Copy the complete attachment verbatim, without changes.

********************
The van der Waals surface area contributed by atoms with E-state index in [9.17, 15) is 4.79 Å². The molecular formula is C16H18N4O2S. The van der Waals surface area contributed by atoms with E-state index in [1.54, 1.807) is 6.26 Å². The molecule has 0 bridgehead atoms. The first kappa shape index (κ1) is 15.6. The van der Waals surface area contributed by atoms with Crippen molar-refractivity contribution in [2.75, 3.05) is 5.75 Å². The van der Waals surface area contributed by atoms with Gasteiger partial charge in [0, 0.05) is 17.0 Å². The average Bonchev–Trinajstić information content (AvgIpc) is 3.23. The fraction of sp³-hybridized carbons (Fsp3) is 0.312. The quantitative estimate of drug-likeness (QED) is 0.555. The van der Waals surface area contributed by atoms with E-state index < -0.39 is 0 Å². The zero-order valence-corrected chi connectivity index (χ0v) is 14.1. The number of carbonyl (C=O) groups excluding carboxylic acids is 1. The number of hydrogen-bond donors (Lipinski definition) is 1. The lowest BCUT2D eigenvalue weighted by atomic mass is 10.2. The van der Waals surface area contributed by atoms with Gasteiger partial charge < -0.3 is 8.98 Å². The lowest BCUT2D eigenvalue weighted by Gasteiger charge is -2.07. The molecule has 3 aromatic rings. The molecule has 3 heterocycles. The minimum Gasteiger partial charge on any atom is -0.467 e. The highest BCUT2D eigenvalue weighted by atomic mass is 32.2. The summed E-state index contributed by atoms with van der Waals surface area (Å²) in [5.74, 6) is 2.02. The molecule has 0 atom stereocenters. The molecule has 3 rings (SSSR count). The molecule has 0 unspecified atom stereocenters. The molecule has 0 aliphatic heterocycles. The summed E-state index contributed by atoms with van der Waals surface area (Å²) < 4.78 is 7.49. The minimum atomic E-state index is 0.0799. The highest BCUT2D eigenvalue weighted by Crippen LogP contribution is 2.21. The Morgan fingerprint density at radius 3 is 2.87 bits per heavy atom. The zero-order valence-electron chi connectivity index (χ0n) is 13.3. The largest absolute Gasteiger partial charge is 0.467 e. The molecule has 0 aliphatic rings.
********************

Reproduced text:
The van der Waals surface area contributed by atoms with E-state index in [9.17, 15) is 4.79 Å². The molecular formula is C16H18N4O2S. The van der Waals surface area contributed by atoms with E-state index in [1.54, 1.807) is 6.26 Å². The molecule has 0 bridgehead atoms. The first kappa shape index (κ1) is 15.6. The van der Waals surface area contributed by atoms with Crippen molar-refractivity contribution in [2.75, 3.05) is 5.75 Å². The van der Waals surface area contributed by atoms with Gasteiger partial charge in [0, 0.05) is 17.0 Å². The average Bonchev–Trinajstić information content (AvgIpc) is 3.23. The fraction of sp³-hybridized carbons (Fsp3) is 0.312. The quantitative estimate of drug-likeness (QED) is 0.555. The van der Waals surface area contributed by atoms with E-state index < -0.39 is 0 Å². The zero-order valence-corrected chi connectivity index (χ0v) is 14.1. The number of carbonyl (C=O) groups excluding carboxylic acids is 1. The number of hydrogen-bond donors (Lipinski definition) is 1. The lowest BCUT2D eigenvalue weighted by atomic mass is 10.2. The van der Waals surface area contributed by atoms with Gasteiger partial charge < -0.3 is 8.98 Å². The lowest BCUT2D eigenvalue weighted by Gasteiger charge is -2.07. The molecule has 3 aromatic rings. The molecule has 3 heterocycles. The minimum Gasteiger partial charge on any atom is -0.467 e. The highest BCUT2D eigenvalue weighted by atomic mass is 32.2. The summed E-state index contributed by atoms with van der Waals surface area (Å²) in [5.74, 6) is 2.02. The molecule has 0 atom stereocenters. The molecule has 3 rings (SSSR count). The molecule has 0 unspecified atom stereocenters. The molecule has 0 aliphatic heterocycles. The summed E-state index contributed by atoms with van der Waals surface area (Å²) < 4.78 is 7.49. The minimum atomic E-state index is 0.0799. The highest BCUT2D eigenvalue weighted by Crippen LogP contribution is 2.21. The Morgan fingerprint density at radius 3 is 2.87 bits per heavy atom. The zero-order valence-electron chi connectivity index (χ0n) is 13.3. The largest absolute Gasteiger partial charge is 0.467 e. The molecule has 0 aliphatic rings.